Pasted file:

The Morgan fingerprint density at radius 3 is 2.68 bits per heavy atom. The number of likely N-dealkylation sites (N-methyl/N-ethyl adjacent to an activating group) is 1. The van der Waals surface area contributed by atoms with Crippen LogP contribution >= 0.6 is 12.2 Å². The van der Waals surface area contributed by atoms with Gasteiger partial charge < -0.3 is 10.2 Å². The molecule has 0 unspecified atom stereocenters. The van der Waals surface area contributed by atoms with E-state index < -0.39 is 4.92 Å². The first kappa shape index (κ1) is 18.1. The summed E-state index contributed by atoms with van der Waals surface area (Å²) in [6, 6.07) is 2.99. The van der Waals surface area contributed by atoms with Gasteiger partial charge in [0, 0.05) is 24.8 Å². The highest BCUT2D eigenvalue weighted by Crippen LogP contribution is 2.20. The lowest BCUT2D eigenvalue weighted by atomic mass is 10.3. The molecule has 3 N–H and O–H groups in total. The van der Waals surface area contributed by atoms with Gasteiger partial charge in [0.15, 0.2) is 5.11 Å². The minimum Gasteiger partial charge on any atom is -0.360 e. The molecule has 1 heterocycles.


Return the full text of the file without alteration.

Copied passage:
The Morgan fingerprint density at radius 3 is 2.68 bits per heavy atom. The number of likely N-dealkylation sites (N-methyl/N-ethyl adjacent to an activating group) is 1. The van der Waals surface area contributed by atoms with Crippen LogP contribution >= 0.6 is 12.2 Å². The van der Waals surface area contributed by atoms with Gasteiger partial charge < -0.3 is 10.2 Å². The molecule has 0 unspecified atom stereocenters. The van der Waals surface area contributed by atoms with E-state index < -0.39 is 4.92 Å². The first kappa shape index (κ1) is 18.1. The summed E-state index contributed by atoms with van der Waals surface area (Å²) in [6, 6.07) is 2.99. The van der Waals surface area contributed by atoms with Gasteiger partial charge in [0, 0.05) is 24.8 Å². The highest BCUT2D eigenvalue weighted by Crippen LogP contribution is 2.20. The lowest BCUT2D eigenvalue weighted by atomic mass is 10.3. The molecule has 3 N–H and O–H groups in total. The van der Waals surface area contributed by atoms with Gasteiger partial charge in [0.15, 0.2) is 5.11 Å². The minimum Gasteiger partial charge on any atom is -0.360 e. The molecule has 1 heterocycles.